Chicago’s Caillebotte


Paris Street, Rainy  Day.





By Lucia Adams


One of the most esteemed paintings in The Art Institute’s Impressionist collection is Gustave Caillebotte’s masterpiece Paris Street, Rainy Day, (Rue de Paris, temps de pluie), which Zola called  “as neat as glass”. Exhibited at the Third Impressionist Exhibition of 1877, it bears little resemblance to the movement’s pastel joie de vivre, exploration of light or sketchy execution, far more traditionally realistic.

Caillebotte was omitted from early histories of Impressionism though he exhibited in five of their eight exhibitions and it was rather as patron and collector that the lawyer, soldier and heir to a manufacturing fortune was acknowledged. He financed their exhibitions, buying 64 paintings from Monet, (also paying his rent) Renoir, Sisley, Pissaro, now the core of the Musee D’Orsay collection, and convincing the Louvre to purchase Manet’s Olympia.


Gustave Caillebotte.


Paris Street, Rainy Day remained in the Caillebotte family until 1955 when they sold it to collector Walter P. Chrysler Jr. relinquishing it only because they lacked wall space to display the massive seven by nine feet canvas. In 1964 through the dealer Wildenstein Chrysler sold it to The Art Institute, funded by the Charles H. and Mary F.S. Worcester bequest.  The earliest acquisition of Impressionist paintings in Chicago, still unpopular risky investments at the time, commenced when board president Martin Ryerson bought his first Monet in 1891. In the same year Bertha and Potter Palmer acquired 20 of their 90 Monets — including the Stacks of Wheat series they bequeathed to the Art Institute.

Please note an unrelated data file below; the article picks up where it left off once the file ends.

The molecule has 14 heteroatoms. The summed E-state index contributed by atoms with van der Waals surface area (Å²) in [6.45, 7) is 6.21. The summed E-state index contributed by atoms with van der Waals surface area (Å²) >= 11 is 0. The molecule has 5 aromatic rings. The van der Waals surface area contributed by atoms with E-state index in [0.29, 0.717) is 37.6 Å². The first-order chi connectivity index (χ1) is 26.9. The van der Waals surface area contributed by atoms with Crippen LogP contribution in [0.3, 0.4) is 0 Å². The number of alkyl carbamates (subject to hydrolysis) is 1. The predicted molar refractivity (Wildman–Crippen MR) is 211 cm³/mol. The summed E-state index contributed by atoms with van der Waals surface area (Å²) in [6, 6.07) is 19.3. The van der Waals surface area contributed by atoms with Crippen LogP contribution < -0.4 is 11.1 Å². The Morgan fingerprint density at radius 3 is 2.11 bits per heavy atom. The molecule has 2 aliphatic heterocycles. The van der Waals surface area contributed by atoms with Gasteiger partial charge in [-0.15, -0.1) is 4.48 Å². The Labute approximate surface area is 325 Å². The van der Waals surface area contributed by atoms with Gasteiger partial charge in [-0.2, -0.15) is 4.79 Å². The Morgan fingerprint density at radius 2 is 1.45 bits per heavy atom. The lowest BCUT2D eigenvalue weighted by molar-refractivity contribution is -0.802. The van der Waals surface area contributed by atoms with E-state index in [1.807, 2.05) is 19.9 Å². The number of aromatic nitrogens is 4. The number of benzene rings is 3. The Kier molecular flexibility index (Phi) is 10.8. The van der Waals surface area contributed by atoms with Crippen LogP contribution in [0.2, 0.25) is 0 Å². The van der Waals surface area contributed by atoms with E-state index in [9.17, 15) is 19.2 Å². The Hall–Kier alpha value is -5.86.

In the Art Institute.


When the museum re-opens you can view The Real Cailebotte, which in its gigantic scale invites you travel into belle epoque Paris. You can experience its aura and powerful effect in person unlike in a “mechanical reproduction” (in the words of Walter Benjamin) of a book, poster or computer screen. The physical artwork before your eyes gives you a new appreciation of Western representational painting and may also wean you, as it did me, from the black slashes of Franz Klein, the colored slabs of Rothko!

Caillebotte worked for months plotting the mathematics of the canvas which he painted with near-invisible brushstrokes to reveal Parisians under English umbrellas walking at twilight in the Place de Dublin. The rue de Turin runs into the foreground from the rue de Moscou on the left, the rue Clapeyron on the right. Between them on the ground floor of the building is a pharmacy that remains there in 2020. Remarquable!


Place de Dublin today.


Our eyes first focus on the couple in the right foreground dressed in the height of Parisian fashion, she with hat, veil, diamond earrings, fur lined coat, he with topcoat, bowtie, frock coat, and waistcoat. They are definitively haut bourgeois as is the man brushing by to their right radically cropped as in a snapshot with half of his body outside the frame.

Working class figures populate the background, a maid in a doorway, a painter carrying a ladder, a man jumping from the wheel of a carriage, a pair of legs appear below the rim of an umbrella, getting smaller as they recede into the distance. This convention, one of several, creates the illusion of third dimensional space on a flat two dimensional surface.